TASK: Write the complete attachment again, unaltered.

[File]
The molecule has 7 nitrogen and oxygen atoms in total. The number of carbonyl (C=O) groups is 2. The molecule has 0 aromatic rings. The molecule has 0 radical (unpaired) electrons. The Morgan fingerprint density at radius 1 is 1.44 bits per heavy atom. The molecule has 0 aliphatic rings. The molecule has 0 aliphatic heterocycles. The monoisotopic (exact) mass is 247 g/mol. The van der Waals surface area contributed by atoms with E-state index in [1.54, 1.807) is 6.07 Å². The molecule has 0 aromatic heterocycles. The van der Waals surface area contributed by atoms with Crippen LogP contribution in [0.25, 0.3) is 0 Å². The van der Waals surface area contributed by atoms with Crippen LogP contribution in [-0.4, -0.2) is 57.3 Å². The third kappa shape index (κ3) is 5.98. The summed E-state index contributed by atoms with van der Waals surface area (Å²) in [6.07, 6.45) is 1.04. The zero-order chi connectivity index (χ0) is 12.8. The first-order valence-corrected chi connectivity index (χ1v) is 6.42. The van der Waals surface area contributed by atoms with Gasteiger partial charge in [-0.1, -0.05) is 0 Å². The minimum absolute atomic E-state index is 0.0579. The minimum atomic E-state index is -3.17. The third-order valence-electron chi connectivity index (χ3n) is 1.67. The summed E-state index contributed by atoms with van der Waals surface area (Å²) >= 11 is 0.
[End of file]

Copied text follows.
The molecule has 7 nitrogen and oxygen atoms in total. The number of carbonyl (C=O) groups is 2. The molecule has 0 aromatic rings. The molecule has 0 radical (unpaired) electrons. The Morgan fingerprint density at radius 1 is 1.44 bits per heavy atom. The molecule has 0 aliphatic rings. The molecule has 0 aliphatic heterocycles. The monoisotopic (exact) mass is 247 g/mol. The van der Waals surface area contributed by atoms with E-state index in [1.54, 1.807) is 6.07 Å². The molecule has 0 aromatic heterocycles. The van der Waals surface area contributed by atoms with Crippen LogP contribution in [0.25, 0.3) is 0 Å². The van der Waals surface area contributed by atoms with Crippen LogP contribution in [-0.4, -0.2) is 57.3 Å². The third kappa shape index (κ3) is 5.98. The summed E-state index contributed by atoms with van der Waals surface area (Å²) in [6.07, 6.45) is 1.04. The zero-order chi connectivity index (χ0) is 12.8. The first-order valence-corrected chi connectivity index (χ1v) is 6.42. The van der Waals surface area contributed by atoms with Gasteiger partial charge in [-0.1, -0.05) is 0 Å². The minimum absolute atomic E-state index is 0.0579. The minimum atomic E-state index is -3.17. The third-order valence-electron chi connectivity index (χ3n) is 1.67. The summed E-state index contributed by atoms with van der Waals surface area (Å²) >= 11 is 0.